What does “faith” mean in the Bible? James 2:26 (“Faith without works is dead”) seems to contradict Galatians 2:16 (we are “justified by faith in Christ and not by the works of the law”).
Like all words used in the Bible, “faith” has a range of meanings that depend on its context. We should not expect individual authors to mean exactly the same thing each time they use a word. Yet Scripture is unified in the one story it tells and the one God whose voice we hear in its pages. This means we should expect harmony in its overall message even if individual texts seem to be dissonant..
In his letter, James’ point is that what we do matters. A person should not claim to have faith if it is never shown in concrete works of love. Even the demons believe in God, he reminds us (James 2:19). But real faith is more than mental assent. It is also covenantal fidelity. This fidelity shows itself in acts of daily discipleship as we take up our cross and follow our Lord (Matt. 16:24). It’s wrong to think that faith does not claim one’s entire life.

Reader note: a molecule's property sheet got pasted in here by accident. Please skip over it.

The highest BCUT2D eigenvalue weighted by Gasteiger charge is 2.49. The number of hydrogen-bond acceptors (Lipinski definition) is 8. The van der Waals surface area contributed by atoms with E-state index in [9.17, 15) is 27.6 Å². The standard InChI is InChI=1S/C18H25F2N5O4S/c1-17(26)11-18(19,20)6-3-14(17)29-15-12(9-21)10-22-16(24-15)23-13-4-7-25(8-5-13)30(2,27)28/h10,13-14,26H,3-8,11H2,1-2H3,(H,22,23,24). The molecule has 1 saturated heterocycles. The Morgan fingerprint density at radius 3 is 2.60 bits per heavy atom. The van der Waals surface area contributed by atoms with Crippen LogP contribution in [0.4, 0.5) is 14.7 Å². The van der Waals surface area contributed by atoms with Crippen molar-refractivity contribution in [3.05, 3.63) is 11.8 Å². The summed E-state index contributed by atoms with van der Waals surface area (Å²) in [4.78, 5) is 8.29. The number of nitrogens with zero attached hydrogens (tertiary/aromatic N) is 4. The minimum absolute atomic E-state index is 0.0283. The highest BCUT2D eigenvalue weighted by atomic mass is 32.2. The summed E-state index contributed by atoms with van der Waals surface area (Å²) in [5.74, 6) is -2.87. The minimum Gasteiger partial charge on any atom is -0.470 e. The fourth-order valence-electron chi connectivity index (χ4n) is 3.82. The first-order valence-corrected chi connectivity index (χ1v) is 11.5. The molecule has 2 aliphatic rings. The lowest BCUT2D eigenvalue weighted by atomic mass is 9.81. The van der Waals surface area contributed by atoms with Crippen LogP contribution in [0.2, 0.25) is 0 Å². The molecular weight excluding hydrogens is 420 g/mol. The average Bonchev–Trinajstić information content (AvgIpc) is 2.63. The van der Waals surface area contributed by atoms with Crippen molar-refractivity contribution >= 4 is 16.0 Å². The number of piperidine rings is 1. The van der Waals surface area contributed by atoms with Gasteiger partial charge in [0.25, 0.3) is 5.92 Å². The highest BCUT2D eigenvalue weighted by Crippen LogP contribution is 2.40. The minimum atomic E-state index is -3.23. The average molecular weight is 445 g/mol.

In Galatians, Paul’s point is that we cannot save ourselves. We are justified—included, accepted, approved—because of what Christ has done for us, not because of what we do. Although works of love are the fruit of saving faith, union with Christ is its root. As the Belgic Confession puts it, it is only because we draw our life from Christ that anything we do can be counted “good.” Without Christ, our works “could not be good, any more than the fruit of a tree could be good if the tree is not good in the first place” (Art. 24). We are wrong to take credit for the good works “which God prepared in advance for us to do” (Eph. 2:10).
The Reformation’s “solas” are always held together: we are saved through “faith alone” (sola fide), and we always live “for the glory of God alone” (soli Deo gloria). As the faithful love of Jesus heals our hearts, it births faith in us: confidence in God’s promises, trust in God’s character, and fidelity to God’s commands. As Paul goes on to say in Galatians, “The only thing that counts is faith expressing itself through love” (Gal. 5:6).
About the Author
Justin Ariel Bailey is assistant professor of theology at Dordt University. He, his wife, and their two children are members of Covenant CRC in Sioux Center, Iowa.